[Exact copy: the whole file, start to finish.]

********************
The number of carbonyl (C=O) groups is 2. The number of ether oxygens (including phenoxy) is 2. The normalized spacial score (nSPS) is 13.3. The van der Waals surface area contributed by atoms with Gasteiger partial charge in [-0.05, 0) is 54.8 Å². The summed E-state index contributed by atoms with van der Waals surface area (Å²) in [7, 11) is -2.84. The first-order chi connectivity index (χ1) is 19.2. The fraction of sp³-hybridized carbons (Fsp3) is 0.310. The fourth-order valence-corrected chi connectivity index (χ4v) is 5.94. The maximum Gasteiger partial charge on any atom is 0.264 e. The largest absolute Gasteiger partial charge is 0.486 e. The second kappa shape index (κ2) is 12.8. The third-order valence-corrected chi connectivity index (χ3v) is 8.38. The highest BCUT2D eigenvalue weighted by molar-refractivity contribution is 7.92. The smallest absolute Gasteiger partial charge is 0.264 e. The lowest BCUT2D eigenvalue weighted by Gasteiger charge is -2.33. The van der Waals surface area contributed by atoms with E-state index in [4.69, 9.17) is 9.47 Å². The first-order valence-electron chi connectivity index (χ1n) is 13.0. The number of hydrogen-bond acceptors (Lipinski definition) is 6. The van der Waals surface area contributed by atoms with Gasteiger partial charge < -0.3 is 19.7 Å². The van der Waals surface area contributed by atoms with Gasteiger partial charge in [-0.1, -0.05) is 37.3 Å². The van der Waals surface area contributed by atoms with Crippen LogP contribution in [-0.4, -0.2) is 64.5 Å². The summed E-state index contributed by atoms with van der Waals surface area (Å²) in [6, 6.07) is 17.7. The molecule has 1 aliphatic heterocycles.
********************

The number of carbonyl (C=O) groups is 2. The number of ether oxygens (including phenoxy) is 2. The normalized spacial score (nSPS) is 13.3. The van der Waals surface area contributed by atoms with Gasteiger partial charge in [-0.05, 0) is 54.8 Å². The summed E-state index contributed by atoms with van der Waals surface area (Å²) in [7, 11) is -2.84. The first-order chi connectivity index (χ1) is 19.2. The fraction of sp³-hybridized carbons (Fsp3) is 0.310. The fourth-order valence-corrected chi connectivity index (χ4v) is 5.94. The maximum Gasteiger partial charge on any atom is 0.264 e. The largest absolute Gasteiger partial charge is 0.486 e. The second kappa shape index (κ2) is 12.8. The third-order valence-corrected chi connectivity index (χ3v) is 8.38. The highest BCUT2D eigenvalue weighted by molar-refractivity contribution is 7.92. The smallest absolute Gasteiger partial charge is 0.264 e. The lowest BCUT2D eigenvalue weighted by Gasteiger charge is -2.33. The van der Waals surface area contributed by atoms with E-state index in [4.69, 9.17) is 9.47 Å². The first-order valence-electron chi connectivity index (χ1n) is 13.0. The number of hydrogen-bond acceptors (Lipinski definition) is 6. The van der Waals surface area contributed by atoms with Gasteiger partial charge < -0.3 is 19.7 Å². The van der Waals surface area contributed by atoms with Gasteiger partial charge in [-0.1, -0.05) is 37.3 Å². The van der Waals surface area contributed by atoms with Crippen LogP contribution in [-0.4, -0.2) is 64.5 Å². The summed E-state index contributed by atoms with van der Waals surface area (Å²) in [6, 6.07) is 17.7. The molecule has 1 aliphatic heterocycles.